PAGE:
Students in this course will learn about the biological function of selected human organs and systems through the study of actual medical cases. Not all human systems will be covered, but students will gain a good understanding of how diseases affect the body and how they are diagnosed. Working in small teams, students will develop diagnoses for medical cases through reviewing descriptions of patient histories, physical exams, and laboratory findings. A human biology text, medical texts on reserve, and Internet resources will help students track down information they need to solve these medical mysteries. Students will also learn to find and read scientific research articles on topics of their choosing and will learn to write analytical reviews of these articles. These reviews will form the basis of final papers in which students choose particular diseases or treatments to investigate in detail and present their findings to the class.
Health involves all aspects of our lives. Many people claim that the mind, body, spirit, and environment are all aspects that interact to influence a person's sense of well-being. High-quality health care must support the whole person. There are many terms used to describe approaches that are not considered conventional Western medicine. Complementary and alternative medicine (CAM) is a group of diverse medical and health care systems, practices, and products that are not presently considered to be part of conventional medicine. While some scientific evidence exists regarding some CAM therapies, for many there are important unanswered questions; some of these will be validated through well-designed scientific studies, while others risk exposure as simply fraudulent practices. Working individually and in small groups we will identify questions to pursue by reading and critiquing the primary scientific literature. The acceptance of these therapies is influenced by politics, history, personalities, and even their effectiveness. We will carefully evaluate some of these alternative therapies by examining the successes and failures.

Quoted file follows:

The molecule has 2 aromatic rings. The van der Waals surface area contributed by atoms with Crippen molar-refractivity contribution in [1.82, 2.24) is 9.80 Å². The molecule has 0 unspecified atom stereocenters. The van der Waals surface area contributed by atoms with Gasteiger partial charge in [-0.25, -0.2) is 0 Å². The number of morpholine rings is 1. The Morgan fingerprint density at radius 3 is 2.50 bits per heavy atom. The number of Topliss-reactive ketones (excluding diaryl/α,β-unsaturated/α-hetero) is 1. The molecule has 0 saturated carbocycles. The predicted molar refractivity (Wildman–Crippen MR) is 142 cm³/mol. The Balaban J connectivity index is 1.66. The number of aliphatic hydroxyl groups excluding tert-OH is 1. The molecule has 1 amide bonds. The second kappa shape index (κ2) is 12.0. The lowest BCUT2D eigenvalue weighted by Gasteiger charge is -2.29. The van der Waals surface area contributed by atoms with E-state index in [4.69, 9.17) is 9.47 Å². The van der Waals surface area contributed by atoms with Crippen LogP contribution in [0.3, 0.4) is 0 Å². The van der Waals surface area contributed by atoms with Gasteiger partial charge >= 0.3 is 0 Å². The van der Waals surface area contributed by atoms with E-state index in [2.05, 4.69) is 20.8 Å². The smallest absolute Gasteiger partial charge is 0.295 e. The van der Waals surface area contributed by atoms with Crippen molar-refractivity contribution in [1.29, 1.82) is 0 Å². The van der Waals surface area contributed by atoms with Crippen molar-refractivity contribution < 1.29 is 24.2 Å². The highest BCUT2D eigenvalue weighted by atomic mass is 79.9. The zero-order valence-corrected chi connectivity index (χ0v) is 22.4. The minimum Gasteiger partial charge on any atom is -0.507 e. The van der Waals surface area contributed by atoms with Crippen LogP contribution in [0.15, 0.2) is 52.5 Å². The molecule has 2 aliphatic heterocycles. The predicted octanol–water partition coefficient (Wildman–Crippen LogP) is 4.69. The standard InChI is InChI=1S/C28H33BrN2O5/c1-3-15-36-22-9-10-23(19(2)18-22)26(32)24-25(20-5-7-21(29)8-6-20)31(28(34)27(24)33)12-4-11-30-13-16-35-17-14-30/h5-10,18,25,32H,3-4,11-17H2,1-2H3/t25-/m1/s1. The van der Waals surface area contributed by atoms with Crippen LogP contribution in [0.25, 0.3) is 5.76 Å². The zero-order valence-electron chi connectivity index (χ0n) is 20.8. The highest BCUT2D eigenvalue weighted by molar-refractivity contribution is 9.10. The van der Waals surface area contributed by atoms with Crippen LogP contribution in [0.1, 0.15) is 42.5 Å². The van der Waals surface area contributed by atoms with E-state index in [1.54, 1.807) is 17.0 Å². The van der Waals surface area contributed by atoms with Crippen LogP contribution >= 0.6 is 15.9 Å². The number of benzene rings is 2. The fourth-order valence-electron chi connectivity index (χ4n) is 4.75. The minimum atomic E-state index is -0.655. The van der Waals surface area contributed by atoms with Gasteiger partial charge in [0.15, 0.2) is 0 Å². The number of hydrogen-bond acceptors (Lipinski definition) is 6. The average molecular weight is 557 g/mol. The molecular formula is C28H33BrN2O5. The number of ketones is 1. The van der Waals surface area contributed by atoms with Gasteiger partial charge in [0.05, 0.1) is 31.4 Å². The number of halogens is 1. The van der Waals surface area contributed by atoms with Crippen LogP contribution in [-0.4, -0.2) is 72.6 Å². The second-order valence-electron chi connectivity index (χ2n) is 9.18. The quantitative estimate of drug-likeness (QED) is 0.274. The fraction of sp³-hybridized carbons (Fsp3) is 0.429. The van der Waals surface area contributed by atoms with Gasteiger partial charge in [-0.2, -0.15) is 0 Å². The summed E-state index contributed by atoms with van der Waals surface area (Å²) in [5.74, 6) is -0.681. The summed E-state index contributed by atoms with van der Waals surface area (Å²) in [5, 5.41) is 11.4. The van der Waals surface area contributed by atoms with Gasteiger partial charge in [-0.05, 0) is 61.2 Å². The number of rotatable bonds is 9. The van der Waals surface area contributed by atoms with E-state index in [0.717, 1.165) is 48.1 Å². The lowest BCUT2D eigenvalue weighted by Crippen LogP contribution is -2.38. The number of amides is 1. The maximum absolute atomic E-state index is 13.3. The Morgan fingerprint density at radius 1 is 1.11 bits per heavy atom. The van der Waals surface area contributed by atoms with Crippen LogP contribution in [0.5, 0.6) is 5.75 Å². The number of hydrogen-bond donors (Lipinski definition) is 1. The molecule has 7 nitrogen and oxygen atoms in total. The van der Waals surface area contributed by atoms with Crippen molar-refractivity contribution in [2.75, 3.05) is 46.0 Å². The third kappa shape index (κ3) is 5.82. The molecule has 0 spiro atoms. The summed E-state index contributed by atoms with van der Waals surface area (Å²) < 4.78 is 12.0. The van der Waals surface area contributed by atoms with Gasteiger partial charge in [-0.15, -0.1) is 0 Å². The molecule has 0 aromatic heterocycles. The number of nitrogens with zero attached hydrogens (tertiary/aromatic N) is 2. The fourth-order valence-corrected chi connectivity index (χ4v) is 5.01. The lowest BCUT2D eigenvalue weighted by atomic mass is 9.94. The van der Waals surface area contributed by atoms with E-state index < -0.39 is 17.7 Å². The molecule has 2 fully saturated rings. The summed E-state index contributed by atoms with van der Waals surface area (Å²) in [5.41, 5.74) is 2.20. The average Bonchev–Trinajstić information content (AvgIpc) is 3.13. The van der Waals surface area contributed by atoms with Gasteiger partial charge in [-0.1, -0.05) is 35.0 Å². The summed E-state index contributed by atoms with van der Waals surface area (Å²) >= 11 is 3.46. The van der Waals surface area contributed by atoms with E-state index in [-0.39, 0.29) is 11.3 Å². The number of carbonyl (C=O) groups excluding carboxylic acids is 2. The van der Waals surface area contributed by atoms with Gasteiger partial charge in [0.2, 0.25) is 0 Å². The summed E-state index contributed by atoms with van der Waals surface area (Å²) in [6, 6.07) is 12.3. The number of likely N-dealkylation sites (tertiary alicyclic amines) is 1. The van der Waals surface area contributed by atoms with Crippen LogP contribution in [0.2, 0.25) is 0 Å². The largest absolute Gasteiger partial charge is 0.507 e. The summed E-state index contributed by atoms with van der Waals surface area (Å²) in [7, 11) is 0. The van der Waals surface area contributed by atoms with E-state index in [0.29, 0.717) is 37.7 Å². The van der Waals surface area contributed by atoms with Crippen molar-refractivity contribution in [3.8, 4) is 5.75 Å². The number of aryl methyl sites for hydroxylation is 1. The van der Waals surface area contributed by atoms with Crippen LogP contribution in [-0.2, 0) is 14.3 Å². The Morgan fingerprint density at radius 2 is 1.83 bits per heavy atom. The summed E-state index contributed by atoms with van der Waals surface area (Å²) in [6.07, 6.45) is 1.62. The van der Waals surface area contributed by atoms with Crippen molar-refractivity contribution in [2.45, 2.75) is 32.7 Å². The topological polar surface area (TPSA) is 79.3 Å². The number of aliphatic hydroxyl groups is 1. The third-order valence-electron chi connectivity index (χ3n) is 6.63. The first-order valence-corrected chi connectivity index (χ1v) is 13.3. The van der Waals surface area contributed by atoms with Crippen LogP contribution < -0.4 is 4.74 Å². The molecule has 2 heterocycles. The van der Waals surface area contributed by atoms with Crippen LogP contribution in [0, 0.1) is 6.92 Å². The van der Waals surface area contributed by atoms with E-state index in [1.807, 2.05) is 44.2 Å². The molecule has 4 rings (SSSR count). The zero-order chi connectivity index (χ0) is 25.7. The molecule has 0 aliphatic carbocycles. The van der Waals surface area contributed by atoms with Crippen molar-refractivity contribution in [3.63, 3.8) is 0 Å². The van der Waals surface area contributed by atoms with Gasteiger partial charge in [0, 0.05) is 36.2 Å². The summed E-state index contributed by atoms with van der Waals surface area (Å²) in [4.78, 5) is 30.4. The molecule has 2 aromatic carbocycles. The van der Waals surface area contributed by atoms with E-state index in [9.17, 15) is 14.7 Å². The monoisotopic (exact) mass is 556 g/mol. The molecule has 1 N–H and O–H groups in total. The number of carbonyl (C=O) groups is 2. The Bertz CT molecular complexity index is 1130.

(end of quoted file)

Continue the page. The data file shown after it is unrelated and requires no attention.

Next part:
Beer brewing is a complex process encompassing the manipulation of four essential raw materials: barley malt, brewing water, hops and yeast. Hops contribute significant attributes to the final beer and an understanding of the impact is crucial for the brewer and brewing scientist. Hop chemistry is only about 100 years old and after a flurry of activity in the early years, the focus of many brewing scientists has largely turned to other issues. There remain many hop-related questions of interest to the brewer that have not yet been addressed. We will, working in small groups, begin reading the literature closely and developing experimental protocols to answer some of these important questions. Preference will be given to those who have taken "Zymurgy" or "Advanced Brewing Microbiology." Some background in college-level Chemistry is highly desirable.
This fermentation science course is designed to familiarize students with the current topics and procedures in brewing science. This upper-level course requires previous course and laboratory work in chemistry and microbiology. The course will focus on the study of the fundamental and applied sciences related to the use of microorganisms as production and processing agents. Specifically, we will examine the technological and biochemical aspects of the brewing process, including raw materials, malting, mashing, fermentation and maturation. In addition to lectures and discussion on the readings, the course will include extensive laboratory work. Students will work in small groups on a focused research project. Prerequisites: cell or molecular biology, chemistry, or microbiology